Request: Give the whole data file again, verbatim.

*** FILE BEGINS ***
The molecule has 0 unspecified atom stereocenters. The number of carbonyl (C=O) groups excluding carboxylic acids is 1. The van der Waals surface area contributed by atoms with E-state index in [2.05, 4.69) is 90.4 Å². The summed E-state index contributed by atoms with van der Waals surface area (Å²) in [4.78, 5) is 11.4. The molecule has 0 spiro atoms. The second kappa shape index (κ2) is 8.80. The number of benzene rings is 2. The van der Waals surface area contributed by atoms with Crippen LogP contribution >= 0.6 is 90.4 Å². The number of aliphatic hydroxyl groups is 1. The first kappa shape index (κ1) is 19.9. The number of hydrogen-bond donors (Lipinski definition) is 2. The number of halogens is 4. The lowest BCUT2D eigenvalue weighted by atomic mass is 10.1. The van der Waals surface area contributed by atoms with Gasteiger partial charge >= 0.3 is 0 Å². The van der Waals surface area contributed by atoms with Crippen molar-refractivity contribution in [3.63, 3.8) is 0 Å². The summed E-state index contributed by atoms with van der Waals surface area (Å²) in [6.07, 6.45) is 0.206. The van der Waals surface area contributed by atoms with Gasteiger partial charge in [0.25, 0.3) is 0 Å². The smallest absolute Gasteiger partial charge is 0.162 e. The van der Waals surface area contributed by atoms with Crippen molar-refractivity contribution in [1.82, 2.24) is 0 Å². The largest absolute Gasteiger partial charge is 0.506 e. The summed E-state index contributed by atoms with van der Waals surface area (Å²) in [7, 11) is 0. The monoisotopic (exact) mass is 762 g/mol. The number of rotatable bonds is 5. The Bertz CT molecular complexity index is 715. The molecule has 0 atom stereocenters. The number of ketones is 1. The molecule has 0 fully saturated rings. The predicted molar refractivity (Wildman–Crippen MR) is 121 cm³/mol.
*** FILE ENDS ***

The molecule has 0 unspecified atom stereocenters. The number of carbonyl (C=O) groups excluding carboxylic acids is 1. The van der Waals surface area contributed by atoms with E-state index in [2.05, 4.69) is 90.4 Å². The summed E-state index contributed by atoms with van der Waals surface area (Å²) in [4.78, 5) is 11.4. The molecule has 0 spiro atoms. The second kappa shape index (κ2) is 8.80. The number of benzene rings is 2. The van der Waals surface area contributed by atoms with Crippen LogP contribution >= 0.6 is 90.4 Å². The number of aliphatic hydroxyl groups is 1. The first kappa shape index (κ1) is 19.9. The number of hydrogen-bond donors (Lipinski definition) is 2. The number of halogens is 4. The lowest BCUT2D eigenvalue weighted by atomic mass is 10.1. The van der Waals surface area contributed by atoms with Gasteiger partial charge >= 0.3 is 0 Å². The van der Waals surface area contributed by atoms with Crippen molar-refractivity contribution in [3.63, 3.8) is 0 Å². The summed E-state index contributed by atoms with van der Waals surface area (Å²) in [6.07, 6.45) is 0.206. The van der Waals surface area contributed by atoms with Gasteiger partial charge in [0.25, 0.3) is 0 Å². The smallest absolute Gasteiger partial charge is 0.162 e. The van der Waals surface area contributed by atoms with Crippen molar-refractivity contribution in [1.82, 2.24) is 0 Å². The largest absolute Gasteiger partial charge is 0.506 e. The summed E-state index contributed by atoms with van der Waals surface area (Å²) in [7, 11) is 0. The monoisotopic (exact) mass is 762 g/mol. The number of rotatable bonds is 5. The Bertz CT molecular complexity index is 715. The molecule has 0 atom stereocenters. The number of ketones is 1. The molecule has 0 fully saturated rings. The predicted molar refractivity (Wildman–Crippen MR) is 121 cm³/mol.